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London - Record Office
Coming out into Chancery Lane once more and turning down towards Fleet Street, you will see on your left a huge grey building in Tudor style, where once stood the House of the Converts.
London - Clifford's Inn
Between Chancery Lane and Fetter Lane is the entrance to Clifford's Inn, the oldest of all the Inns of Chancery.
London - The Chaterhouse And St. Bartholomew's
Any Holborn bus will take you to the corner of St. Sepulchre's where the dismal bell tolled the passing to Newgate of the condemned criminals.
London - St. Bartholomew The Great
Opposite St. Bartholomew's Hospital is Smithfield, new and blatant, and smelling hideously of raw meat.
London - St. John's Gate
Not very far away, stretching across St. John's Lane, on the other side of Smithfield and the Charterhouse Road, is another gate, dating from 1504.
London - The Chaterhouse
Coming back to Charterhouse Street and turning to the left, five minutes' walk will bring you to Charterhouse Square, where you can find one of the most lovely and gracious things in all London.
London - A Stroll In Whitehall And Westminster
Certainly Charing Cross is the best of all starting-points for exploring expeditions, and by Charing Cross I mean the south-east corner of Trafalgar Square.
London - Westminster Abbey
Even more than of the British Museum I feel that it would be an impertinence to speak of Westminster Abbey as a London corner unnoticed by Londoners.
London - Ashburnham House
There are many interesting things about the school and the buildings that I leave untold, so go and see for yourself this quiet backwater of London.
London - St. Margaret's Church
St. Margaret's Church, open till four except on a Saturday, is interesting not only for its architectural beauty, but for its many associations.
London - The British Museum
I am rather diffident about putting any name on this chapter, for no one would ever think of calling the British Museum an unnoticed place.
Travel To Puerto Vallarta
Puerto Vallarta... Where does one start to point out the wonderful qualities of this popular vacation haven?
Large-Mouthed Black Bass
There is perhaps no fish on the American continent which affords more real sport to anglers than the Large-Mouthed Black Bass.
Crappie Or Speckled Perch
Any fisherman who has not found a school of Speckled Perch when they're really biting-has missed one of the real delights of a lifetime.
Bluegill Or Bream
To those fishermen the Bluegill is not a stranger, and should they return to the scenes of their boyhood days.
Red-Breasted Sunfish
When you pull this little fellow protestingly from the water, you have in hand the most beautiful of Florida's fresh water fish.
Warmouth Perch Or Rock Bass
Other popular local names: Bream, Yellow-Belly Perch, GoggleEye, Redeye, Sunfish or Sun Perch.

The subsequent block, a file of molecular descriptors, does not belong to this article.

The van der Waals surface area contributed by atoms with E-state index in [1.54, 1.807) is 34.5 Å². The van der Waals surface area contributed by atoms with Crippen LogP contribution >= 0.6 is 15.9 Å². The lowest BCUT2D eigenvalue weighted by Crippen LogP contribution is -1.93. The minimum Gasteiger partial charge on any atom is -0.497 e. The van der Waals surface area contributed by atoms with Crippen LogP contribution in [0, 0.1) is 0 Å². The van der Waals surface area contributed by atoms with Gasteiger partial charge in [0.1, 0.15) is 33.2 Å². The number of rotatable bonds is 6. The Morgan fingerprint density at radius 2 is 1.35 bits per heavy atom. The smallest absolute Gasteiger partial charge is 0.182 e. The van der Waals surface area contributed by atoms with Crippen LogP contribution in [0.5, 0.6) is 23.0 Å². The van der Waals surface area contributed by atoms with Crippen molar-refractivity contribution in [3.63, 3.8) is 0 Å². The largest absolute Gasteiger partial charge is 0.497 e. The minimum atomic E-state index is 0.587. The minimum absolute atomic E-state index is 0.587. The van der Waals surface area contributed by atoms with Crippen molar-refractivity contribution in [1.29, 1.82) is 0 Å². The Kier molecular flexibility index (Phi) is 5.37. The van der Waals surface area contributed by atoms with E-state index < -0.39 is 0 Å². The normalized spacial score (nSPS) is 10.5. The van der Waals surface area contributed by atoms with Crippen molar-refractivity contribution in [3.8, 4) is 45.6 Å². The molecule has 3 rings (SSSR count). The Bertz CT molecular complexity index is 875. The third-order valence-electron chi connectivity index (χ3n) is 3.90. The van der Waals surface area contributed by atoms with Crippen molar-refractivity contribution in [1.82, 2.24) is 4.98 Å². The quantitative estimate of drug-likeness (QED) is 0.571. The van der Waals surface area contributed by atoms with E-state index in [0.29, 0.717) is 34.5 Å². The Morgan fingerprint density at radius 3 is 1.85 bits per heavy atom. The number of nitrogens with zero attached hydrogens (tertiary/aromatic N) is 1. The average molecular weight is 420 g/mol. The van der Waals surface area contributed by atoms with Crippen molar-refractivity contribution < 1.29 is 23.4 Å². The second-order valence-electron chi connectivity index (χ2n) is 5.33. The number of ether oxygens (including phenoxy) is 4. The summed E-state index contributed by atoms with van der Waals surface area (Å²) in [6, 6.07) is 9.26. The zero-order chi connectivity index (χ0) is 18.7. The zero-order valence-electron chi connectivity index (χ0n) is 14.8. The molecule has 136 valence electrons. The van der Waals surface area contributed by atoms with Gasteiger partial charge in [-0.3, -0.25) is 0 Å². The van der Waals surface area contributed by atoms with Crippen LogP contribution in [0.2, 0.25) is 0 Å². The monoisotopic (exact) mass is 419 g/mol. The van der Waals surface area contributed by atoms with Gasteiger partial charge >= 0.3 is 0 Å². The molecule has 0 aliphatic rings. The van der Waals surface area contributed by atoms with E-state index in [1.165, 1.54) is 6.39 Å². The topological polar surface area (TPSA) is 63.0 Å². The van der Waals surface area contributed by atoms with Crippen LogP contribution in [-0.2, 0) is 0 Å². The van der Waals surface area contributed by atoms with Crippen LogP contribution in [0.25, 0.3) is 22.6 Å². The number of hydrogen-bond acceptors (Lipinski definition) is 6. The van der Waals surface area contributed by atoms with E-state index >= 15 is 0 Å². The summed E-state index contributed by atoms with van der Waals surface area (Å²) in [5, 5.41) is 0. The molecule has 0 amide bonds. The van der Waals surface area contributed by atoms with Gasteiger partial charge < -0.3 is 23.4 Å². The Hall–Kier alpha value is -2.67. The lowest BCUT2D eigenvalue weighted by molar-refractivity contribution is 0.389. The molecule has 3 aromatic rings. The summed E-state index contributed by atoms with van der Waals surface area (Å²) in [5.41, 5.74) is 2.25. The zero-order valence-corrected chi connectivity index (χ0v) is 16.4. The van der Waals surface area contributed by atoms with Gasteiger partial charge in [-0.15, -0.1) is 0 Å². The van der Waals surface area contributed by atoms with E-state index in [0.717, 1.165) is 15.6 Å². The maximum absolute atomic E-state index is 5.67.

Pickerel Or Jackfish
A member of the pike family, the coloration of this particular species varies considerably with localities in which taken.
A haughty member of the Cravalle family, the Amberjack does not inhabit local waters with the regularity of many of the smaller species.
Probably the most vicious, savage fish that swims, and well deserving of the name Sea Tiger given to him by many anglers.
Salt-Water Trout (Spotted Weakfish)
There is not a more abundant species in local or nearby waters than the Spotted Weakfish-Salt Water Trout, Sea Trout or Spotted Trout as they are more properly and familiarly known hereabouts.
Weakfish, member of the croaker family, are quite prevalent in northern waters, but are seldom taken in this area, and then only from the banks offshore.
Channel Bass
Florida need not give way to any section of the United States for the sport offered anglers seeking the Channel or Sea Bass.
Sea Bass, Rock Bass Or Blackfish
The Sea Bass is one of the few fish bearing the name of bass that really belongs to the bass family.
Bluefish-savages of the sea-frequent almost all of the waters of the world and migrate to local waters at various seasons of the year.
This fellow is a cousin to the Mackerel, and can always be identified by abortive fins just forward of the peaked dorsal fin.
Dolphin are usually taken locally at about 3 pounds; of good food value; feed upon mullet, yellowtails, and other small fishes.
This salt-water fish prefers to inhabit inlets, mouths of creeks, around jetties, bridges, and piling.
The Sheepshead probably is the most common and best known salt water panfish. His flesh has high food value.
Mangrove Snapper
The Mangrove Snapper, sometimes called Red Snapper, Gray Snapper and just Snapper, frequents water near reefs, docks, and wrecks.
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